When Extreme Preemies Get to School, Check Their Screen Time
— Study suggests extra cognitive and behavioral risk for those with heavy device use
by John Gever, Contributing Writer, MedPage Today July 12, 2021
Young schoolchildren who had been born very early and who logged “screen time” in excess of 2 hours daily were more likely also to show neurobehavioral problems than similar children spending less time with electronic devices, researchers found.
In a follow-up study conducted with a cohort of extremely premature infants, those with high screen time showed significant deficits in IQ, executive function, inhibition, and attention relative to the low screen-time children, according to Betty R. Vohr, MD, of Women & Infants Hospital of Rhode Island in Providence, and colleagues.
Having a television or computer in the bedroom was also associated with certain problems, the researchers reported in JAMA Pediatrics.
The 414 children in the study were about 6 to 7 years old at evaluation; all were born at less than 28 weeks gestation with a mean of 26 weeks.
Just under 240 of the children logged screen time of at least 2 hours daily, and 266 had a TV or computer in the bedroom. Some 55% of the cohort were boys.
Overall, according to Vohr and colleagues, the results add to the already substantial literature connecting electronic device use to a variety of adverse outcomes.
How a history of prematurity might play into this, however, is less clear. The researchers cited another study published in 2019 that linked high levels of screen time to abnormal “microstructural integrity” in white matter in preschool-age children.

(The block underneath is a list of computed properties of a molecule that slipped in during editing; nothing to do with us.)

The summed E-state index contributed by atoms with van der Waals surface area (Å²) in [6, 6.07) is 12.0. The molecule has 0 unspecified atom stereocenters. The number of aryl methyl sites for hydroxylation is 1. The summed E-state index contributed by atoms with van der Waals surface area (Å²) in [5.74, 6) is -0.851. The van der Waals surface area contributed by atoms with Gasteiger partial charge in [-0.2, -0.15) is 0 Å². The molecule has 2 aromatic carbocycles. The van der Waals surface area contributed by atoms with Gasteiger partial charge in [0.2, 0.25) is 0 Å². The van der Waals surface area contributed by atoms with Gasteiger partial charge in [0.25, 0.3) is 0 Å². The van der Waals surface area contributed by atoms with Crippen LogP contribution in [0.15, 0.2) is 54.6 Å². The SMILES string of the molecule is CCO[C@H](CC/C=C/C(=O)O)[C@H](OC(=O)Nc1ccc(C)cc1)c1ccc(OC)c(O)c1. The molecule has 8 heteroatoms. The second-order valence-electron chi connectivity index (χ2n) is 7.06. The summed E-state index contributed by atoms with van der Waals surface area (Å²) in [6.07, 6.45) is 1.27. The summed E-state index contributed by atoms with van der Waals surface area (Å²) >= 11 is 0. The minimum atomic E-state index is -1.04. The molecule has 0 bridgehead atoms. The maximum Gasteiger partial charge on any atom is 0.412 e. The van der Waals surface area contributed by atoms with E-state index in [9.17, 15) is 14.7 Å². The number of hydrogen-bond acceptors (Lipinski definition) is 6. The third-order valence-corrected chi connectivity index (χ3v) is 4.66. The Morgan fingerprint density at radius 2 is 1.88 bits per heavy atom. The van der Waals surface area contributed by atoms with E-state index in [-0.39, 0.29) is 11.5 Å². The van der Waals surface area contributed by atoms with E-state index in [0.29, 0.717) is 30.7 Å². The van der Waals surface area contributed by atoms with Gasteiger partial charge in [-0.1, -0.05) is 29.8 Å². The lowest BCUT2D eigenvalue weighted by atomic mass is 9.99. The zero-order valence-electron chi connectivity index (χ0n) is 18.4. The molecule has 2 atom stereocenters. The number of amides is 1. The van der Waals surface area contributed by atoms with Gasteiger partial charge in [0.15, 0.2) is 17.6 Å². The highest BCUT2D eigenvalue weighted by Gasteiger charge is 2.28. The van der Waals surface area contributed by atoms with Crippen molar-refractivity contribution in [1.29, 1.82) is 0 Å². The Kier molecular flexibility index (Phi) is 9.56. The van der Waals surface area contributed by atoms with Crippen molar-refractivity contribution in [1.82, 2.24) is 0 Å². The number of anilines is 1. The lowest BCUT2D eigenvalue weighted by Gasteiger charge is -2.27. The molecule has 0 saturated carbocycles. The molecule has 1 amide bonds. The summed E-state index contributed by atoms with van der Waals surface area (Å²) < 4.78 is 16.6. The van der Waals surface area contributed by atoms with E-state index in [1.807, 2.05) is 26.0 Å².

Vohr and colleagues noted that several other groups have found a variety of structural brain defects in children born at extreme prematurity, and these in turn are “associated with cognitive, behavior, and language outcomes.”
Thus, it’s not a great stretch to see a causal chain between birth prior to 28 weeks and neurobehavioral deficits associated with screen time, such that the risk with device use is “amplified,” the researchers suggested.
Participants had been enrolled from 2005 to 2009 in an NIH study called SUPPORT NEURO, itself a secondary analysis of another cohort study called NEURO designed to evaluate short-term management strategies for extreme preemies. In the NEURO substudy, participants underwent cranial ultrasonography up to first or second grade, with clinical parameters evaluated as well.
Numerically, deficits in the high screen time group reached 3.92 points for full-scale IQ (SE 1.64, P=0.02) and 0.79 points for inhibition as assessed with the Developmental Neuropsychological Assessment (SE 0.38, P=0.03). Scores for inattention on the Conners 3rd Edition Parent Short Form were 3.32 points greater (SE 1.67, P<0.05).
Executive function was measured for different domains with the Behavior Rating Inventory of Executive Function.
Scores for metacognition and global executive function were significantly lower among children with more than 2 hours/day of screen time, at 8.81 and 7.49 points, respectively (both P=0.01).
These figures included adjustments for a host of covariates, including sex, gestational age, and social determinants of health. Among the latter were maternal age and education, race, and public insurance; kids who were Black, on Medicare or Medicaid, or with mothers younger than age 20 when delivering — all were more likely to have high screen time and to have a TV or computer in the bedroom.
Children whose mothers hadn’t completed high school were also more likely to have these devices in the bedroom, but not to have more screen time than those with more educated mothers.
- John Gever was Managing Editor from 2014 to 2021; he is now a regular contributor.
The work was funded by National Institutes of Health grants.
The study authors reported no relationships with commercial entities.
Source Reference: Vohr B, et al “Association of high screen-time use with school-age cognitive, executive function, and behavior outcomes in extremely preterm children” JAMA Pediatr 2021; DOI: 10.1001/jamapediatrics.2021.2041.